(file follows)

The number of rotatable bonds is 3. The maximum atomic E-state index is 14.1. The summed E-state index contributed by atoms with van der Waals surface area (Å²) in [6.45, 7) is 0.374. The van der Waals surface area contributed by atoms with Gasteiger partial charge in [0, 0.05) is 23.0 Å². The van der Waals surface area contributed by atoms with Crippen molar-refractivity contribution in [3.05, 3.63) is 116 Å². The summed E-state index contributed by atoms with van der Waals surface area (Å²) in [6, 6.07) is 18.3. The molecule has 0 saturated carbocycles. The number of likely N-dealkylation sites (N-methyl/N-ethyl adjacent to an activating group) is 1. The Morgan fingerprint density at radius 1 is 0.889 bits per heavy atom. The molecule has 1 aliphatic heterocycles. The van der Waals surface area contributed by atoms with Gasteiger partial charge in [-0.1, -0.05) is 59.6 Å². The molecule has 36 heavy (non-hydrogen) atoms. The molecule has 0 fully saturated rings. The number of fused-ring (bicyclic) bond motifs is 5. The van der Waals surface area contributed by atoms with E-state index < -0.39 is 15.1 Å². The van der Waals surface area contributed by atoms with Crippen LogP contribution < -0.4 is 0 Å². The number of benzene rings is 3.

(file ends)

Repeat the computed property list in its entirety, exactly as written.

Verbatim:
The number of rotatable bonds is 3. The maximum atomic E-state index is 14.1. The summed E-state index contributed by atoms with van der Waals surface area (Å²) in [6.45, 7) is 0.374. The van der Waals surface area contributed by atoms with Gasteiger partial charge in [0, 0.05) is 23.0 Å². The van der Waals surface area contributed by atoms with Crippen molar-refractivity contribution in [3.05, 3.63) is 116 Å². The summed E-state index contributed by atoms with van der Waals surface area (Å²) in [6, 6.07) is 18.3. The molecule has 0 saturated carbocycles. The number of likely N-dealkylation sites (N-methyl/N-ethyl adjacent to an activating group) is 1. The Morgan fingerprint density at radius 1 is 0.889 bits per heavy atom. The molecule has 1 aliphatic heterocycles. The van der Waals surface area contributed by atoms with Gasteiger partial charge in [-0.1, -0.05) is 59.6 Å². The molecule has 36 heavy (non-hydrogen) atoms. The molecule has 0 fully saturated rings. The number of fused-ring (bicyclic) bond motifs is 5. The van der Waals surface area contributed by atoms with E-state index < -0.39 is 15.1 Å². The van der Waals surface area contributed by atoms with Crippen LogP contribution < -0.4 is 0 Å². The number of benzene rings is 3.